Small Cyclic Amphipathic Peptides (SCAmpPs) genes in citrus provide promising tools for more effective tissue specific transgenic expression
A gene family of Small Cyclic Amphipathic Peptides (SCAmpPs) has been identified in citrus. The citrus genomes include 100-150 SCAmpPs genes, and ~50 are represented in the citrus EST database. These genes encode small ~50 residue precursor proteins that are post-translationally processed, releasing 5-10 residue cyclic peptides. The SCAmpPs genes structures are highly conserved, with the small coding domains interrupted by a single intron and relatively extended untranslated regions. Some family members are very highly transcribed in specific tissues, as determined by representation in tissue-specific cDNA libraries, with specificity identified in phloem, root, and ovary tissue. Thus far, the function of SCAmpPs remains undetermined, though their structures are consistent with membrane binding and K+ ionophore function has been identified through LC-MS-MS. High concentrations of phloem-specific SCAmpPs have been verified in citrus tissues using LC-MS. Remarkably, even though the final predicted peptide sequences of the phloem SCAmpPs are quite variable, there is almost complete identity in the promoter, first exon and intron. Constructs using phloem, root and ovary SCAmpPs' transcriptional control sequences have been used to express GUS reporter genes in Arabidopsis and Citrus. Reporter gene expression matched the predicted tissue-specific profiles from the individual SCAmpPs ESTs. Previously studied tissue-specific promoters have provided only modest expression, and it appears that SCAmpPs promoters will provide much greater expression with strong tissue specificity. Studies are underway to determine the function of upstream SCAmpPs sequence and value of SCAmpPs promoter/sequence in high phloem expression of anti-microbial peptides for control of phloem-limited bacteria.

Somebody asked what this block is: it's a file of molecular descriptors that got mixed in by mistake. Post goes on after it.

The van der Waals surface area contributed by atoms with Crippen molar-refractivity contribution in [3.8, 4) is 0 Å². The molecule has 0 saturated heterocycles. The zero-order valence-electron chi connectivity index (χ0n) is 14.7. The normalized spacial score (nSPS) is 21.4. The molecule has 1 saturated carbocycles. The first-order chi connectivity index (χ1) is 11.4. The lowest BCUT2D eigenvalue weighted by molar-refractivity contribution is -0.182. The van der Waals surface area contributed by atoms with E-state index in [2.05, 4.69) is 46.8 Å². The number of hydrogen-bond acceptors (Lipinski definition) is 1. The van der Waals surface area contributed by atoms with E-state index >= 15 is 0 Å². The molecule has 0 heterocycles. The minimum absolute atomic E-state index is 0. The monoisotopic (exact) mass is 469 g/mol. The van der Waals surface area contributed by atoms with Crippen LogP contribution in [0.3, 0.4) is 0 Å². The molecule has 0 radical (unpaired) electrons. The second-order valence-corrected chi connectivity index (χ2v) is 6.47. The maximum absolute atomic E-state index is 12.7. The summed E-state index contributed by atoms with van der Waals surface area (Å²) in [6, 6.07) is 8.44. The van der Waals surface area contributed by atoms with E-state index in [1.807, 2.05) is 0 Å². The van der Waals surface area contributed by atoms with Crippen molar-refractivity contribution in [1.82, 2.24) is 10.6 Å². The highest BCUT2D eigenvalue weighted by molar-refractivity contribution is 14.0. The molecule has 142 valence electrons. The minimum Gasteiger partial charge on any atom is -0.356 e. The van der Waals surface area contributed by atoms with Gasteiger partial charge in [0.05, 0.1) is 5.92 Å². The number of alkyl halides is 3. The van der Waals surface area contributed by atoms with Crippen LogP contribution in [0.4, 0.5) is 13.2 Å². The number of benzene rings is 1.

Belknap, W.R., Thomson, J., Thilmony, R., McCue, K.F., Hao, G. and Stover, E. 2017. Small Cyclic Amphipathic Peptides (SCAmpPs) genes in citrus provide promising tools for more effective tissue specific transgenic expression. Acta Hort. (ISHS) 1172:85-90
breeding, Huanglonging, HLB, ovule specific, phloem specific, root specific